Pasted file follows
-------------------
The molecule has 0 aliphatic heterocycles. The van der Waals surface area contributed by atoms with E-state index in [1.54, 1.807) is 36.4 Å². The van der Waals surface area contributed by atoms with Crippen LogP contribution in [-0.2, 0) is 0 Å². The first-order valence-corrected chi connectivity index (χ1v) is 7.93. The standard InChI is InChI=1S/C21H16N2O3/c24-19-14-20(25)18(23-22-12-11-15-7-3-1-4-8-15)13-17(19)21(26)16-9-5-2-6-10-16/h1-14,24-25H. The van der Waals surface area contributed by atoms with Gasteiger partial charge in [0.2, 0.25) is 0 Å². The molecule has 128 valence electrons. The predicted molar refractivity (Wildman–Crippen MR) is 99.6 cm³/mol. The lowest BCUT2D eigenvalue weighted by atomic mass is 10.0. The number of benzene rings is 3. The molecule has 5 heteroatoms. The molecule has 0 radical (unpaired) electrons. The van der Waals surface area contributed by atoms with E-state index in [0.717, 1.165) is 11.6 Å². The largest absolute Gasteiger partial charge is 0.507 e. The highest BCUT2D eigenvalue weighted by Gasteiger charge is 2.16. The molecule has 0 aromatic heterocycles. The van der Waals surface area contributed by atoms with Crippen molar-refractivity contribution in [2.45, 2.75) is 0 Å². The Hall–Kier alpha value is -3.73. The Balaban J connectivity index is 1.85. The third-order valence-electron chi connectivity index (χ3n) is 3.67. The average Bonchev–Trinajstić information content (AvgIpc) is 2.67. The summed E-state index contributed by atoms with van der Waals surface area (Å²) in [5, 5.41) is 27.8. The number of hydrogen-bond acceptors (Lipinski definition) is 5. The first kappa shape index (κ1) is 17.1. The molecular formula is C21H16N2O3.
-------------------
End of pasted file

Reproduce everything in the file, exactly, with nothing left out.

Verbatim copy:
The molecule has 0 aliphatic heterocycles. The van der Waals surface area contributed by atoms with E-state index in [1.54, 1.807) is 36.4 Å². The van der Waals surface area contributed by atoms with Crippen LogP contribution in [-0.2, 0) is 0 Å². The first-order valence-corrected chi connectivity index (χ1v) is 7.93. The standard InChI is InChI=1S/C21H16N2O3/c24-19-14-20(25)18(23-22-12-11-15-7-3-1-4-8-15)13-17(19)21(26)16-9-5-2-6-10-16/h1-14,24-25H. The van der Waals surface area contributed by atoms with Gasteiger partial charge in [0.2, 0.25) is 0 Å². The molecule has 128 valence electrons. The predicted molar refractivity (Wildman–Crippen MR) is 99.6 cm³/mol. The lowest BCUT2D eigenvalue weighted by atomic mass is 10.0. The number of benzene rings is 3. The molecule has 5 heteroatoms. The molecule has 0 radical (unpaired) electrons. The van der Waals surface area contributed by atoms with E-state index in [0.717, 1.165) is 11.6 Å². The largest absolute Gasteiger partial charge is 0.507 e. The highest BCUT2D eigenvalue weighted by Gasteiger charge is 2.16. The molecule has 0 aromatic heterocycles. The van der Waals surface area contributed by atoms with Crippen molar-refractivity contribution in [2.45, 2.75) is 0 Å². The Hall–Kier alpha value is -3.73. The Balaban J connectivity index is 1.85. The third-order valence-electron chi connectivity index (χ3n) is 3.67. The average Bonchev–Trinajstić information content (AvgIpc) is 2.67. The summed E-state index contributed by atoms with van der Waals surface area (Å²) in [5, 5.41) is 27.8. The number of hydrogen-bond acceptors (Lipinski definition) is 5. The first kappa shape index (κ1) is 17.1. The molecular formula is C21H16N2O3.